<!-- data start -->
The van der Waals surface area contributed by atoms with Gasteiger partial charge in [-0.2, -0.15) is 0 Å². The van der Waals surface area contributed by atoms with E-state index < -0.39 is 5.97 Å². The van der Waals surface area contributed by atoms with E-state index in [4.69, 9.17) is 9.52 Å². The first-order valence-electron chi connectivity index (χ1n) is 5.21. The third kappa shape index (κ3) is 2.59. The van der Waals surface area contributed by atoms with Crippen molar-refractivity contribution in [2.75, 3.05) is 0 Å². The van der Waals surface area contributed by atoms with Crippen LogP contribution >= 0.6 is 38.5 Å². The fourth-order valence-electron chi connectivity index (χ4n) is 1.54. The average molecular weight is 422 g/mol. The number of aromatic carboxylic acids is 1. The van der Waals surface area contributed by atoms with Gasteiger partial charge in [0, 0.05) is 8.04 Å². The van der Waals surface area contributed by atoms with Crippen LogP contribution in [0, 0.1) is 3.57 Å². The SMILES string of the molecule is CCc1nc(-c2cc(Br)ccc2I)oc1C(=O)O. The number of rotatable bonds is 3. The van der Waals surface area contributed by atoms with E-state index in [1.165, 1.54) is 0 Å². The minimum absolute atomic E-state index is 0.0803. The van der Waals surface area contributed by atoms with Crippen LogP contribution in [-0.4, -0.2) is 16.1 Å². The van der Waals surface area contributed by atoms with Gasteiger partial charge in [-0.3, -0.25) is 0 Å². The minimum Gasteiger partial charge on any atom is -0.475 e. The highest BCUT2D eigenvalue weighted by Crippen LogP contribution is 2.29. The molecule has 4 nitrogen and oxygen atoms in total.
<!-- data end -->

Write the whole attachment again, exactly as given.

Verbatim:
The van der Waals surface area contributed by atoms with Gasteiger partial charge in [-0.2, -0.15) is 0 Å². The van der Waals surface area contributed by atoms with E-state index < -0.39 is 5.97 Å². The van der Waals surface area contributed by atoms with E-state index in [4.69, 9.17) is 9.52 Å². The first-order valence-electron chi connectivity index (χ1n) is 5.21. The third kappa shape index (κ3) is 2.59. The van der Waals surface area contributed by atoms with Crippen molar-refractivity contribution in [2.75, 3.05) is 0 Å². The van der Waals surface area contributed by atoms with Crippen LogP contribution >= 0.6 is 38.5 Å². The fourth-order valence-electron chi connectivity index (χ4n) is 1.54. The average molecular weight is 422 g/mol. The number of aromatic carboxylic acids is 1. The van der Waals surface area contributed by atoms with Gasteiger partial charge in [0, 0.05) is 8.04 Å². The van der Waals surface area contributed by atoms with Crippen LogP contribution in [0, 0.1) is 3.57 Å². The SMILES string of the molecule is CCc1nc(-c2cc(Br)ccc2I)oc1C(=O)O. The number of rotatable bonds is 3. The van der Waals surface area contributed by atoms with E-state index in [1.165, 1.54) is 0 Å². The minimum absolute atomic E-state index is 0.0803. The van der Waals surface area contributed by atoms with Crippen LogP contribution in [-0.4, -0.2) is 16.1 Å². The van der Waals surface area contributed by atoms with Gasteiger partial charge in [-0.3, -0.25) is 0 Å². The minimum Gasteiger partial charge on any atom is -0.475 e. The highest BCUT2D eigenvalue weighted by Crippen LogP contribution is 2.29. The molecule has 4 nitrogen and oxygen atoms in total.